Saturday, September 29, 2012
Waiting for Daybreak
Frieda suffers from a slew of mental illnesses including anxiety, borderline personality disorder, and depression. She finds it hard to interact with people without being consumed by her inner dialog telling her she is being too extreme or not doing enough. When she becomes overwhelmed and extremely angry or sad, she turns it on herself and self mutilates, either by cutting or by burning herself with hot pans. The zombie apocalypse suddenly happens and she finds herself without any other sentient human for a year. Her problems with her mental illnesses also cease. Suddenly, on a quest to get medicine for her sick cat, she runs into another normal person, a man named Mike, who has similar problems pre-apocalypse as her. Frieda immediately feels an attraction to him, but she doesn't know much about him. Only time will tell if he is one in the parade of losers she knew before or if he is actually worthy of her affections.
Waiting for Daybreak is an unexpected read and puts a new spin on old tropes in the zombie genre. I was expecting just things I've seen before because I have read a lot of zombie books, but Amanda McNeil surprised me. Frieda quickly became one of my favorite zombie survivor heroines. She is smart, resourceful, and fiercely loyal to the people and things she cares about. I loved that she risked life and limb to get medicine for her cat. Many would say she should just let it die or eat it, but, at least for me, cats are family. So she gets major brownie points in my book for that. Her mental illnesses constantly make her doubt her feelings and actions, but after the zombies appear and eat everybody, they cease to bother her. The question of what is normal is a central one in this novel. Is she normal now that she is more like people were before the zombies? Or is she still abnormal because the majority of people are clamoring to eat each other's brains? Frieda is never portrayed as crazy despite her mental state sometimes and has a quirky personality that I immediately related to. It shows that people with mental illnesses are not defined by them and there are more to them than just that illness.
The first half of the book is showing Frieda's day to day life with her cat during the zombie apocalypse. She looks after her roof garden, kills the occasional zombie (who she calls the Afflicted) that comes her way, cooks food, fortifies her apartment, stuff like that. This part of the novel also offers glimpses of her life before and during the zombie apocalypse. It describes her last date that ended horrifically and the fact that she is only alive because she called in sick to work. It serves to let the reader know how she changed over time and fill in her background. Then she meets Mike. Attraction is instantaneous between them and they have a cute, slightly awkward romance because they both have their own emotional baggage. I want desperately for them to work out because I really like her and her last date ended in disaster. This relationship is the first she has even seen anyone and she's beginning to hope for the future.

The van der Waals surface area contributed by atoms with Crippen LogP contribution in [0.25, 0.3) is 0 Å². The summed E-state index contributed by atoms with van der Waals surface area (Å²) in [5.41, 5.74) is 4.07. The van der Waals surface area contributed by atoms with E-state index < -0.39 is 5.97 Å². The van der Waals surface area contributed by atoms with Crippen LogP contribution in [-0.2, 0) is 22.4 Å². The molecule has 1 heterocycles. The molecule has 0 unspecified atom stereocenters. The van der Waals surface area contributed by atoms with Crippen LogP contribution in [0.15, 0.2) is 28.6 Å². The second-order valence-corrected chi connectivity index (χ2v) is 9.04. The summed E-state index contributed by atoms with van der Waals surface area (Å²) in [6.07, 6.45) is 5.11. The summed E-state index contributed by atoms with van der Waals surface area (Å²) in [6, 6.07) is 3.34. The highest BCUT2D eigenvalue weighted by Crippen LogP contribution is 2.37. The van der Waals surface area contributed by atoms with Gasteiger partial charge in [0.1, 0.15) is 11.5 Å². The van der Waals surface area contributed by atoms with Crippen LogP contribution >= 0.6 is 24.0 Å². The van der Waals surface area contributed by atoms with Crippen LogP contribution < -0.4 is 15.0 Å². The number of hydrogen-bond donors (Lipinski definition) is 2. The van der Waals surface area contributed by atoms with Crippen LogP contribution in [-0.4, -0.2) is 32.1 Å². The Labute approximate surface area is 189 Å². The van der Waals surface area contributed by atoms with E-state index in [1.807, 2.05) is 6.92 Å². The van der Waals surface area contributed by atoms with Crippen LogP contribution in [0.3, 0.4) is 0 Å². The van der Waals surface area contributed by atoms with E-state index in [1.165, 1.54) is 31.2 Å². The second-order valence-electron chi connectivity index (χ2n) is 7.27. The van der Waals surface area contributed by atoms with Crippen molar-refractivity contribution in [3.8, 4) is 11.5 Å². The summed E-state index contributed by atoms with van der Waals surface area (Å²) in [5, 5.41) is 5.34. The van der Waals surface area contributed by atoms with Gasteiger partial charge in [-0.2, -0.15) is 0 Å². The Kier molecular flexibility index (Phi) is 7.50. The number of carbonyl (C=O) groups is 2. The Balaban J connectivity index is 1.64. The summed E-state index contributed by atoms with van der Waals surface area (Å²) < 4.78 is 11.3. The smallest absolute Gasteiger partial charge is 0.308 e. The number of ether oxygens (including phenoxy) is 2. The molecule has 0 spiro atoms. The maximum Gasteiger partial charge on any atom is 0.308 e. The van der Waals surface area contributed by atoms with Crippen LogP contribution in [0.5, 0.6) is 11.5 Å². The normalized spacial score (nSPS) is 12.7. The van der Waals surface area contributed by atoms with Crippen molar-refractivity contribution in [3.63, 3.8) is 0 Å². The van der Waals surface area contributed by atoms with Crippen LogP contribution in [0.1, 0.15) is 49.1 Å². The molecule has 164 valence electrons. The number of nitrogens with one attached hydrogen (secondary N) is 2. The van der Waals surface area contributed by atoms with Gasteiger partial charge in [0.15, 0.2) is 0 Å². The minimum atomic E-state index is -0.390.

I love the zombies (or the Afflicted). It's unclear what caused it. The news claimed it came from some sort of military facility, but it doesn't really matter because the effect remains. They start with a flu-like sickness and then crave brains, attacking whoever is closest. Pain and injuries don't phase them one bit and they are very resilient. What I find most creepy is that they still seem to keep some level of sentience. They can speak and even plead for help because of their hunger right before they attack and try to smash your brains. It makes me wonder how much they realize what they are doing and what their actual mental capacity is. Do they do that because they know they want to prey on sympathy or are they just doing it out of instinct because their hunger causes them pain? I would like to know more about these type of zombies.
Waiting for Daybreak is an amazing zombie read. The only thing I didn't like is the cover. It's a little generic and I think it might put people off. I read it in about a day because I couldn't put it down. I really want to know more about this world and about what happens next. I really really hope there is going to be a second book because if any story deserves a series, it is this one.
My rating: 4.5/5 fishmuffins